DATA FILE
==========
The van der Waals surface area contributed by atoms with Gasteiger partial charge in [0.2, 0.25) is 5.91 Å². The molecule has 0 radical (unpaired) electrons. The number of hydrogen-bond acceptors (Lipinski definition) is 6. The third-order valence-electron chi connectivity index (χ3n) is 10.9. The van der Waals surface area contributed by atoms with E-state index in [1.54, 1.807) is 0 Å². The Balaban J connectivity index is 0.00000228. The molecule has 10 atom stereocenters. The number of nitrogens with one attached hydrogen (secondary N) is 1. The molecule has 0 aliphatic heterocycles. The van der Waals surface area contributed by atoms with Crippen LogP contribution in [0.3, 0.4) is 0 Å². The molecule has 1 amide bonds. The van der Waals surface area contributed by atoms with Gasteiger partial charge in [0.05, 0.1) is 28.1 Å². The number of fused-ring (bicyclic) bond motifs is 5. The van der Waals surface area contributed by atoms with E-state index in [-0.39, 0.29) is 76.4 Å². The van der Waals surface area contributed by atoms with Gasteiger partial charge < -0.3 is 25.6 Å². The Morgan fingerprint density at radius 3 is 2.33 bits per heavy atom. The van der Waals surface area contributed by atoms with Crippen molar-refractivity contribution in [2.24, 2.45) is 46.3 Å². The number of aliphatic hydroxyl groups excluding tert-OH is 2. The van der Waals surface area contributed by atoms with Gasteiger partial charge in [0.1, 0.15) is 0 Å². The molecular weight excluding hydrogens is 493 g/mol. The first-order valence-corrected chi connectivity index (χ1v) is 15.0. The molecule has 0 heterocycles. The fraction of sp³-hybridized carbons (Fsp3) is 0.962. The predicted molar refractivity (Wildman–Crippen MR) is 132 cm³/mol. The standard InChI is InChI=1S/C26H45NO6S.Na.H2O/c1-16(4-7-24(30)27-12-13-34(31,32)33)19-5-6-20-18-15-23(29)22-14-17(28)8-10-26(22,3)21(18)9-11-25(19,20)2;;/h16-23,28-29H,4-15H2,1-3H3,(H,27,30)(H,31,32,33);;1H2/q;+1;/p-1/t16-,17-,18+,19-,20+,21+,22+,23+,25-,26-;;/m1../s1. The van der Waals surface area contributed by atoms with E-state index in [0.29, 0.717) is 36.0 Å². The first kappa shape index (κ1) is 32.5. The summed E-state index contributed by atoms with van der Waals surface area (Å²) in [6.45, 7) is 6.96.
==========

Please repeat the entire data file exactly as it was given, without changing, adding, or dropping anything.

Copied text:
The van der Waals surface area contributed by atoms with Gasteiger partial charge in [0.2, 0.25) is 5.91 Å². The molecule has 0 radical (unpaired) electrons. The number of hydrogen-bond acceptors (Lipinski definition) is 6. The third-order valence-electron chi connectivity index (χ3n) is 10.9. The van der Waals surface area contributed by atoms with E-state index in [1.54, 1.807) is 0 Å². The Balaban J connectivity index is 0.00000228. The molecule has 10 atom stereocenters. The number of nitrogens with one attached hydrogen (secondary N) is 1. The molecule has 0 aliphatic heterocycles. The van der Waals surface area contributed by atoms with Crippen LogP contribution in [0.3, 0.4) is 0 Å². The molecule has 1 amide bonds. The van der Waals surface area contributed by atoms with Gasteiger partial charge in [0.05, 0.1) is 28.1 Å². The number of fused-ring (bicyclic) bond motifs is 5. The van der Waals surface area contributed by atoms with E-state index in [-0.39, 0.29) is 76.4 Å². The van der Waals surface area contributed by atoms with Gasteiger partial charge < -0.3 is 25.6 Å². The Morgan fingerprint density at radius 3 is 2.33 bits per heavy atom. The van der Waals surface area contributed by atoms with Crippen molar-refractivity contribution in [2.24, 2.45) is 46.3 Å². The number of aliphatic hydroxyl groups excluding tert-OH is 2. The van der Waals surface area contributed by atoms with Gasteiger partial charge in [0.1, 0.15) is 0 Å². The molecular weight excluding hydrogens is 493 g/mol. The first-order valence-corrected chi connectivity index (χ1v) is 15.0. The molecule has 0 heterocycles. The fraction of sp³-hybridized carbons (Fsp3) is 0.962. The predicted molar refractivity (Wildman–Crippen MR) is 132 cm³/mol. The standard InChI is InChI=1S/C26H45NO6S.Na.H2O/c1-16(4-7-24(30)27-12-13-34(31,32)33)19-5-6-20-18-15-23(29)22-14-17(28)8-10-26(22,3)21(18)9-11-25(19,20)2;;/h16-23,28-29H,4-15H2,1-3H3,(H,27,30)(H,31,32,33);;1H2/q;+1;/p-1/t16-,17-,18+,19-,20+,21+,22+,23+,25-,26-;;/m1../s1. The van der Waals surface area contributed by atoms with E-state index in [0.29, 0.717) is 36.0 Å². The first kappa shape index (κ1) is 32.5. The summed E-state index contributed by atoms with van der Waals surface area (Å²) in [6.45, 7) is 6.96.